April 29, 1899 France Achères, France Belgium Camille Jenatzy CITA No 25 La Jamais Contente Electric 65.79 105.88 First purpose designed land speed racer.[19] First record over 100 km/h (62 mph)[18]
April 13, 1902 France Nice, France France Léon Serpollet Gardner-Serpollet
Œuf de Pâques (Easter Egg)
Steam[4] 75.06 120.80
August 5, 1902 France Ablis, France United States William K. Vanderbilt Mors Z Paris-Vienne Internal combustion 76.03 122.438 First internal combustion powered record[4]
November 5, 1902 France Dourdan, France France Henri Fournier Mors Z Paris-Vienne Internal combustion
4-cylinder, 9.2 litre, 60 bhp
76.59 123.25 [20]
November 17, 1902 France Dourdan, France France Maurice Augières Mors Z Paris-Vienne Internal combustion 77.13 124.13 [18]
July 17, 1903 Belgium Ostend, Belgium Belgium Arthur Duray Gobron Brillié Paris-Madrid Internal combustion 83.46 132.32 [18]
Nov 5, 1903 France Dourdan, France Belgium Arthur Duray Gobron Brillié Paris-Madrid Internal combustion 84.73 136.35 [20]
January 12, 1904 United States New Baltimore, United States United States Henry Ford Ford 999 Racer Internal combustion 84.73 136.35 91.37 147.05 [21]
March 31, 1904 France Nice, France France Louis Rigolly Gobron-Brillié Paris-Madrid Internal combustion 94.78 152.53 [18]
May 25, 1904 Belgium Ostend, Belgium Belgium Pierre de Caters Mercedes Simplex 90 Internal combustion 97.25 156.50 [18]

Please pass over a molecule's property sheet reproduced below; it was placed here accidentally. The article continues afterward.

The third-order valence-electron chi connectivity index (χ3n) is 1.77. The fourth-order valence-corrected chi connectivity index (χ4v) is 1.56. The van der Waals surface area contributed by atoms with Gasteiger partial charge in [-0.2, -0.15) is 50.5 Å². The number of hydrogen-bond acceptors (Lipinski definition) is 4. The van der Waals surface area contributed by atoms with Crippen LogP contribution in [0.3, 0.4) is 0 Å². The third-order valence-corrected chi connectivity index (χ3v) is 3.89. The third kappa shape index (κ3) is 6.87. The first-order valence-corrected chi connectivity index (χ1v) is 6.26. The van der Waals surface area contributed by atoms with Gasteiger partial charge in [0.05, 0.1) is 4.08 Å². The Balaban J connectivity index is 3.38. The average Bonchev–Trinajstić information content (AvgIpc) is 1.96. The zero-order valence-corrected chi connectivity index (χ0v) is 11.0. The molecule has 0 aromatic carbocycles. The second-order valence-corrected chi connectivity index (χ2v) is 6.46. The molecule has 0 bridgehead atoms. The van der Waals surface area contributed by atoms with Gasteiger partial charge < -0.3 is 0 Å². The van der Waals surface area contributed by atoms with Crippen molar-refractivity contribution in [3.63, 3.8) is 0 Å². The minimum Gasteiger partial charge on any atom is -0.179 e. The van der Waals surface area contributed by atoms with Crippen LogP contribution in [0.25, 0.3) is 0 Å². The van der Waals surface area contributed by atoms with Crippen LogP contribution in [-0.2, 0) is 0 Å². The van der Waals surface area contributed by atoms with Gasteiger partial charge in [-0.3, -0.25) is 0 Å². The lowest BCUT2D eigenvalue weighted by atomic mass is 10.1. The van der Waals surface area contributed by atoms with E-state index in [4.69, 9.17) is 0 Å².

July 21, 1904[20] Belgium Ostend, Belgium France Louis Rigolly Gobron-Brillié Gordon Bennett Internal combustion 103.56 166.66 First record over 100 mph (161 km/h)[18]
November 13, 1904 Belgium Ostend, Belgium France Paul Baras Darracq Gordon Bennett Internal combustion 104.53 168.22 [18]
December 30, 1905 France Arles, France France Victor Hémery Darracq Special Internal combustion 109.59 176.37 [18]
January 26, 1906 United States Daytona Beach, United States United States Fred Marriott Stanley Rocket[6] Steam 127.66 205.44 First record over 200 km/h (124 mph). First speed greater than contemporary rail speed record. Held record for steam powered vehicles 2009.[22]
November 6, 1909 United Kingdom Brooklands, United Kingdom France Victor Hémery Benz No 1
200 hp (150 kW)
Internal combustion:
21.5 L (1,310 cu in) inline-4 Benz engine
125.94 202.68 115.93 186.57 First run using electronic timing[6]
June 24, 1914 United Kingdom Brooklands, United Kingdom United Kingdom Lydston Hornsted Benz No 3
200 hp (150 kW)
Internal combustion:
21.5 L (1,310 cu in) inline-4 Benz engine
124.09 199.70 First 2-way record, set at Brooklands under new Association Internationale des Automobile Clubs Reconnus (AIACR) 2-way rule[6]
May 17, 1922 United Kingdom Brooklands, United Kingdom United Kingdom Kenelm Lee Guinness Sunbeam 350 hp V12, single o.h.c, 18.3 litre,
350 b.h.p. engine
133.75 215.25 The third and last time the record was set at Brooklands[20]
July 6, 1924 France Arpajon, France France René Thomas Délage Internal combustion, V12, ohv, 10.6 litre, 280 bhp engine 143.31 230.634 [20]
July 12, 1924 France Arpajon, France United Kingdom Ernest Eldridge FIAT Mephistopheles Internal combustion:
21.7 L (1,320 cu in) inline-6 FIAT A.12 aero engine
145.89 234.98 Fastest land speed record ever on a public road[6]
September 25, 1924 United Kingdom Pendine, United Kingdom United Kingdom Malcolm Campbell Sunbeam 350HP Internal combustion:
18.3 L (1,120 cu in) V12 Sunbeam aero engine
146.16 235.22 First land speed record by Malcolm Campbell[23]
July 21, 1925 United Kingdom Pendine, United Kingdom United Kingdom Malcolm Campbell Sunbeam 350HP Internal combustion:
18.3 L (1,120 cu in) V12 Sunbeam aero engine
150.87 242.8 First person to travel over 150 mph (241 km/h)[23]
April 28, 1926 United Kingdom Pendine, United Kingdom United Kingdom Parry Thomas Babs Internal combustion: